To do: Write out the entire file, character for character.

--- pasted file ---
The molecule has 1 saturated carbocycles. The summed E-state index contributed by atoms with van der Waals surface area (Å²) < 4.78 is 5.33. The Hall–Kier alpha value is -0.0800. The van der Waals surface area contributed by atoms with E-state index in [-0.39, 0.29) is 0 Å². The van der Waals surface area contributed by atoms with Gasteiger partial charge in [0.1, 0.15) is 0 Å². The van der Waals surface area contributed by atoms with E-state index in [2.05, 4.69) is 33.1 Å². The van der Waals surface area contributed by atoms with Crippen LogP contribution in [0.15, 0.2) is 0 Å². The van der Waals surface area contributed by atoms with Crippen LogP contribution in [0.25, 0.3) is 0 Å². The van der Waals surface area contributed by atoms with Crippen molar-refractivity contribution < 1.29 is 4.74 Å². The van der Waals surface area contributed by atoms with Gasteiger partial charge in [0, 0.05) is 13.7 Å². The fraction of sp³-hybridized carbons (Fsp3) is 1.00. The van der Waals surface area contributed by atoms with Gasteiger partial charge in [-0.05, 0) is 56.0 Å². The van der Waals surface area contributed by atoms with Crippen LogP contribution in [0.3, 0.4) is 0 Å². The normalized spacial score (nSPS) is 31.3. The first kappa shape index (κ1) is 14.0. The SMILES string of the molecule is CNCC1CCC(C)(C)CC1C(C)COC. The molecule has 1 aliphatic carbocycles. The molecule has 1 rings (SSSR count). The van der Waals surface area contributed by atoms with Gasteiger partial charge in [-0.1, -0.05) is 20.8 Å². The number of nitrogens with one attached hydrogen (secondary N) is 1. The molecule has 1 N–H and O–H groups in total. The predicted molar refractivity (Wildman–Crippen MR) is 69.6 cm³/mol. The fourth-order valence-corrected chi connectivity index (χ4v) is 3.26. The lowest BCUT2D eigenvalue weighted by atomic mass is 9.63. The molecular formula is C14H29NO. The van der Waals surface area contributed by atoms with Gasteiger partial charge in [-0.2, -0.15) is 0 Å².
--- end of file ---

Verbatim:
The molecule has 1 saturated carbocycles. The summed E-state index contributed by atoms with van der Waals surface area (Å²) < 4.78 is 5.33. The Hall–Kier alpha value is -0.0800. The van der Waals surface area contributed by atoms with E-state index in [-0.39, 0.29) is 0 Å². The van der Waals surface area contributed by atoms with Gasteiger partial charge in [0.1, 0.15) is 0 Å². The van der Waals surface area contributed by atoms with E-state index in [2.05, 4.69) is 33.1 Å². The van der Waals surface area contributed by atoms with Crippen LogP contribution in [0.15, 0.2) is 0 Å². The van der Waals surface area contributed by atoms with Crippen LogP contribution in [0.25, 0.3) is 0 Å². The van der Waals surface area contributed by atoms with Crippen molar-refractivity contribution < 1.29 is 4.74 Å². The van der Waals surface area contributed by atoms with Gasteiger partial charge in [0, 0.05) is 13.7 Å². The fraction of sp³-hybridized carbons (Fsp3) is 1.00. The van der Waals surface area contributed by atoms with Gasteiger partial charge in [-0.05, 0) is 56.0 Å². The van der Waals surface area contributed by atoms with Crippen LogP contribution in [0.3, 0.4) is 0 Å². The normalized spacial score (nSPS) is 31.3. The first kappa shape index (κ1) is 14.0. The SMILES string of the molecule is CNCC1CCC(C)(C)CC1C(C)COC. The molecule has 1 aliphatic carbocycles. The molecule has 1 rings (SSSR count). The van der Waals surface area contributed by atoms with Gasteiger partial charge in [-0.1, -0.05) is 20.8 Å². The number of nitrogens with one attached hydrogen (secondary N) is 1. The molecule has 1 N–H and O–H groups in total. The predicted molar refractivity (Wildman–Crippen MR) is 69.6 cm³/mol. The fourth-order valence-corrected chi connectivity index (χ4v) is 3.26. The lowest BCUT2D eigenvalue weighted by atomic mass is 9.63. The molecular formula is C14H29NO. The van der Waals surface area contributed by atoms with Gasteiger partial charge in [-0.2, -0.15) is 0 Å².